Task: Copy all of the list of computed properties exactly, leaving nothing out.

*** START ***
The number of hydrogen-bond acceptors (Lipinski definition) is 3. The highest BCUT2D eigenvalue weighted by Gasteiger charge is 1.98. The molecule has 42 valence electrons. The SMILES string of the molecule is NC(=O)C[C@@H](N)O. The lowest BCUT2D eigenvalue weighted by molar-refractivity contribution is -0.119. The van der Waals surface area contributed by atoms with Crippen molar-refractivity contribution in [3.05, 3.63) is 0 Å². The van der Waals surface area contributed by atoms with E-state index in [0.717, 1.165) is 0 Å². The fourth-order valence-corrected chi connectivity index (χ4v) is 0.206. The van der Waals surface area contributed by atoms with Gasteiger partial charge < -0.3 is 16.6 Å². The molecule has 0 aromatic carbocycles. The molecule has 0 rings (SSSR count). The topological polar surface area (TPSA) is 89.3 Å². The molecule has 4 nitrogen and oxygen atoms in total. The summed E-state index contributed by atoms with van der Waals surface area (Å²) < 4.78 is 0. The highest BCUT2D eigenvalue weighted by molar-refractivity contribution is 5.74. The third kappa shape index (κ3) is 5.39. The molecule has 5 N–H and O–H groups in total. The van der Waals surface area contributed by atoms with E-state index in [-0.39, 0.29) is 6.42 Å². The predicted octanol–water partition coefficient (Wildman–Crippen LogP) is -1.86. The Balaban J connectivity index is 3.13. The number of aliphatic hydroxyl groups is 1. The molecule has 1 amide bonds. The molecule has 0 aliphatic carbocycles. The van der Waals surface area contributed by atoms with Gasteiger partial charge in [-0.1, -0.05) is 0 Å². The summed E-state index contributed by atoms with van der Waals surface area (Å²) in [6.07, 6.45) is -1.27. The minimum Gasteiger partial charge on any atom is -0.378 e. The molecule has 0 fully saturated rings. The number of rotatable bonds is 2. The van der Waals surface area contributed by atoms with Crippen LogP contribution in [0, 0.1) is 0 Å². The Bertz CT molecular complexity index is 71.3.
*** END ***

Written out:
The number of hydrogen-bond acceptors (Lipinski definition) is 3. The highest BCUT2D eigenvalue weighted by Gasteiger charge is 1.98. The molecule has 42 valence electrons. The SMILES string of the molecule is NC(=O)C[C@@H](N)O. The lowest BCUT2D eigenvalue weighted by molar-refractivity contribution is -0.119. The van der Waals surface area contributed by atoms with Crippen molar-refractivity contribution in [3.05, 3.63) is 0 Å². The van der Waals surface area contributed by atoms with E-state index in [0.717, 1.165) is 0 Å². The fourth-order valence-corrected chi connectivity index (χ4v) is 0.206. The van der Waals surface area contributed by atoms with Gasteiger partial charge < -0.3 is 16.6 Å². The molecule has 0 aromatic carbocycles. The molecule has 0 rings (SSSR count). The topological polar surface area (TPSA) is 89.3 Å². The molecule has 4 nitrogen and oxygen atoms in total. The summed E-state index contributed by atoms with van der Waals surface area (Å²) < 4.78 is 0. The highest BCUT2D eigenvalue weighted by molar-refractivity contribution is 5.74. The third kappa shape index (κ3) is 5.39. The molecule has 5 N–H and O–H groups in total. The van der Waals surface area contributed by atoms with E-state index in [-0.39, 0.29) is 6.42 Å². The predicted octanol–water partition coefficient (Wildman–Crippen LogP) is -1.86. The Balaban J connectivity index is 3.13. The number of aliphatic hydroxyl groups is 1. The molecule has 1 amide bonds. The molecule has 0 aliphatic carbocycles. The van der Waals surface area contributed by atoms with Gasteiger partial charge in [-0.1, -0.05) is 0 Å². The summed E-state index contributed by atoms with van der Waals surface area (Å²) in [6.07, 6.45) is -1.27. The minimum Gasteiger partial charge on any atom is -0.378 e. The molecule has 0 fully saturated rings. The number of rotatable bonds is 2. The van der Waals surface area contributed by atoms with Crippen LogP contribution in [0, 0.1) is 0 Å². The Bertz CT molecular complexity index is 71.3.